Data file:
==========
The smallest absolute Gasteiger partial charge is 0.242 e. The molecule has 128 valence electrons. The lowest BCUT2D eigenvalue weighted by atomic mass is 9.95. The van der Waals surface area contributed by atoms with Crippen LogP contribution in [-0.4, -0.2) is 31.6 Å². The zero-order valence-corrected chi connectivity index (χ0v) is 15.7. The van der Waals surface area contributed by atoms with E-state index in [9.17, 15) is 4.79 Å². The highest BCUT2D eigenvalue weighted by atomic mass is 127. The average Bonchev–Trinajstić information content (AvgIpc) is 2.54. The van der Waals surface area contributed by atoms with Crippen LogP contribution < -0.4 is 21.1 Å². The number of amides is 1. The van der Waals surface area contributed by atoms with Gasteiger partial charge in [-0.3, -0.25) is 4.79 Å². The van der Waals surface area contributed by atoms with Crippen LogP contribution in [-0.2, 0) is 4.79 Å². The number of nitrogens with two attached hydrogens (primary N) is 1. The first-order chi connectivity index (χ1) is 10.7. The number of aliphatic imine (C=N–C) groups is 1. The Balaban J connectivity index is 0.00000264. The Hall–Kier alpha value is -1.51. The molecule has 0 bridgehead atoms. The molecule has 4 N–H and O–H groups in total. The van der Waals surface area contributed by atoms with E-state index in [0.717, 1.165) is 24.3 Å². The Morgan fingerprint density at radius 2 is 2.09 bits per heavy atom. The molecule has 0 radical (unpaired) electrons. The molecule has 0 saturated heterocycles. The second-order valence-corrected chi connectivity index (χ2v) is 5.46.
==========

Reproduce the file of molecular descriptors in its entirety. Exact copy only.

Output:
The smallest absolute Gasteiger partial charge is 0.242 e. The molecule has 128 valence electrons. The lowest BCUT2D eigenvalue weighted by atomic mass is 9.95. The van der Waals surface area contributed by atoms with Crippen LogP contribution in [-0.4, -0.2) is 31.6 Å². The zero-order valence-corrected chi connectivity index (χ0v) is 15.7. The van der Waals surface area contributed by atoms with E-state index in [9.17, 15) is 4.79 Å². The highest BCUT2D eigenvalue weighted by atomic mass is 127. The average Bonchev–Trinajstić information content (AvgIpc) is 2.54. The van der Waals surface area contributed by atoms with Crippen LogP contribution < -0.4 is 21.1 Å². The number of amides is 1. The van der Waals surface area contributed by atoms with Gasteiger partial charge in [-0.3, -0.25) is 4.79 Å². The van der Waals surface area contributed by atoms with Crippen LogP contribution in [-0.2, 0) is 4.79 Å². The number of nitrogens with two attached hydrogens (primary N) is 1. The first-order chi connectivity index (χ1) is 10.7. The number of aliphatic imine (C=N–C) groups is 1. The Balaban J connectivity index is 0.00000264. The Hall–Kier alpha value is -1.51. The molecule has 0 bridgehead atoms. The molecule has 4 N–H and O–H groups in total. The van der Waals surface area contributed by atoms with E-state index in [0.717, 1.165) is 24.3 Å². The Morgan fingerprint density at radius 2 is 2.09 bits per heavy atom. The molecule has 0 radical (unpaired) electrons. The molecule has 0 saturated heterocycles. The second-order valence-corrected chi connectivity index (χ2v) is 5.46.